After taking the You Tube tour of Wichita last week and posting Patrick’s review of his visit, it’s time to take a closer look. First question: if Oklahoma City is bigger than Wichita, and Bricktown is a bigger regional destination, than why the disparity in retail?
Let’s look at the shops that can be found in Old Town, Wichita:
Above and Beyond Gifts, Aidia’s Brighton Jewelry, Andy’s Custom Woodworking, Automobilia, Beadazzled, Zieglers antiques, Catholic Book Store, Ceros Candy, Stewarts Jewelry, Sand Bar Trading, Heartland Bike, Razooks Furniture, Meade Street Gallery, and at least a dozen more stores that include art galleries, camping goods, clothing, etc.
And Bricktown? Well, it has Firefly Clothing, the Bricktown Visitor Center, Oklahoma’s Red Dirt Emporium and The Painted Door.
That’s it, folks. Which area do you think is more desirable for visitors, shopping wise?
So here’s a secret between just us: parking in Old Town is free. Think that makes a difference?
But here’s another comparison:
For all the scares of gang violence in Bricktown two years ago, Old Town has had it much, much worse. Homicides, stabbings, shootings… multiple people wounded. Ask police in Bricktown and they will tell you that some of Bricktown’s past troubles began in unmanned parking lots where young trouble makers with nothing better to do ended up fighting.
Is free parking also to blame for Wichita’s problems?
One can draw all sorts of conclusions here, and clearly there is anecdotal evidence that free parking can spur far more retail than what we’ve seen in Bricktown to date. But that same path also poses a more troubling question – if the city were to introduce free parking in Bricktown, could it do so without encountering the same problems as is being faced by Old Town?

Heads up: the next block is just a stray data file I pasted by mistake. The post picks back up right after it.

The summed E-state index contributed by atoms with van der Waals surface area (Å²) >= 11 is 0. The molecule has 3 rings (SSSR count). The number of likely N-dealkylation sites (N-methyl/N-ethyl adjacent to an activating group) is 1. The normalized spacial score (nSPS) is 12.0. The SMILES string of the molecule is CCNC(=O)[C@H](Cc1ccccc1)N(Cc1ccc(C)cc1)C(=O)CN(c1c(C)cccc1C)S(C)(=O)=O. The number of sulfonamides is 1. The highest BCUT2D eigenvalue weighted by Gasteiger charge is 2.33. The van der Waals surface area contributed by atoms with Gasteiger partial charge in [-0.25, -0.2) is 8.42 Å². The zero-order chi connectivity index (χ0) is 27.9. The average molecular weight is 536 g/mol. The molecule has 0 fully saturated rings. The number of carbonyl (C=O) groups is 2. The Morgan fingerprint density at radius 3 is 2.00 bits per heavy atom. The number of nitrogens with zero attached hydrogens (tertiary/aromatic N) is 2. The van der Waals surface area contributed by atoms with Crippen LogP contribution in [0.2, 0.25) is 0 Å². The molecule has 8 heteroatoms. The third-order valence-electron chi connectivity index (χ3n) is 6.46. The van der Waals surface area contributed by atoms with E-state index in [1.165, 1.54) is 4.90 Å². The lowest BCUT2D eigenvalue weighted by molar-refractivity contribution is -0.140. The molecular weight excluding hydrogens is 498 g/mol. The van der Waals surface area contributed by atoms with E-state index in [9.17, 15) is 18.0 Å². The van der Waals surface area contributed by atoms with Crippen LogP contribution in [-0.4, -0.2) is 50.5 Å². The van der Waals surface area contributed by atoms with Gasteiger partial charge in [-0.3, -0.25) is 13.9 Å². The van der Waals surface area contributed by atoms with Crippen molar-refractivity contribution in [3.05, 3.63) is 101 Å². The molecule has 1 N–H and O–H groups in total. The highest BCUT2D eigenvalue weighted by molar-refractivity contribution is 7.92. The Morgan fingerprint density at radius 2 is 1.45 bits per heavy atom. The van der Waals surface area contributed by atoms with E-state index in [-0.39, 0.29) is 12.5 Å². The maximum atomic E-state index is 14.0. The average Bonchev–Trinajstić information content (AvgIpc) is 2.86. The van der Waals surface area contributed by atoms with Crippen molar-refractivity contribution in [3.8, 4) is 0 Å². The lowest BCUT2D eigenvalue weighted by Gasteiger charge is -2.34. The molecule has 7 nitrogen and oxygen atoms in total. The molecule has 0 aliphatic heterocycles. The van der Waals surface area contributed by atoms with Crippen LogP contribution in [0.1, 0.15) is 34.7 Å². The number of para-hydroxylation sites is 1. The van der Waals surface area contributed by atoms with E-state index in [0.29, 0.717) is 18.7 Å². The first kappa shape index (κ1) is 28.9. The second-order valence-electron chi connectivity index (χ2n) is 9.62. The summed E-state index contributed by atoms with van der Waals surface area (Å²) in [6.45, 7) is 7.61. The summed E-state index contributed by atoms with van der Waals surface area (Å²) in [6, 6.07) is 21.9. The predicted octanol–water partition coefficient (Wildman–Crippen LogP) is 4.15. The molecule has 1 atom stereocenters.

Now, as for Memphis …. take a good look at those You Tube videos again …
As lively as it appears, the streets also look hagard and worn-out. It does not appear as if the city has put the care into streetscapes that we’ve seen locally or in the other downtown You Tube visits to date.
According to a study assembled by Downtown Memphis a couple of years ago (a report that confirms reports I’ve heard from people who visited downtown Memphis), the popularity of downtown Memphis has come with crowds that can be unruly, illegal outdoor alcohol sales, con artists selling rip-off merchandize, crime and thefts.
And Memphis’ play to become a major league city by luring an NBA franchise is not going so well. Is there anything to this story that OKC can learn from before the arrival of the Sonics?
Crime, meanwhile, isn’t a given with a revitalized downtown. But it’s a danger that can pop up quickly when growth occurs unchecked, and without any long-term planning or contemplation of unintended consequences.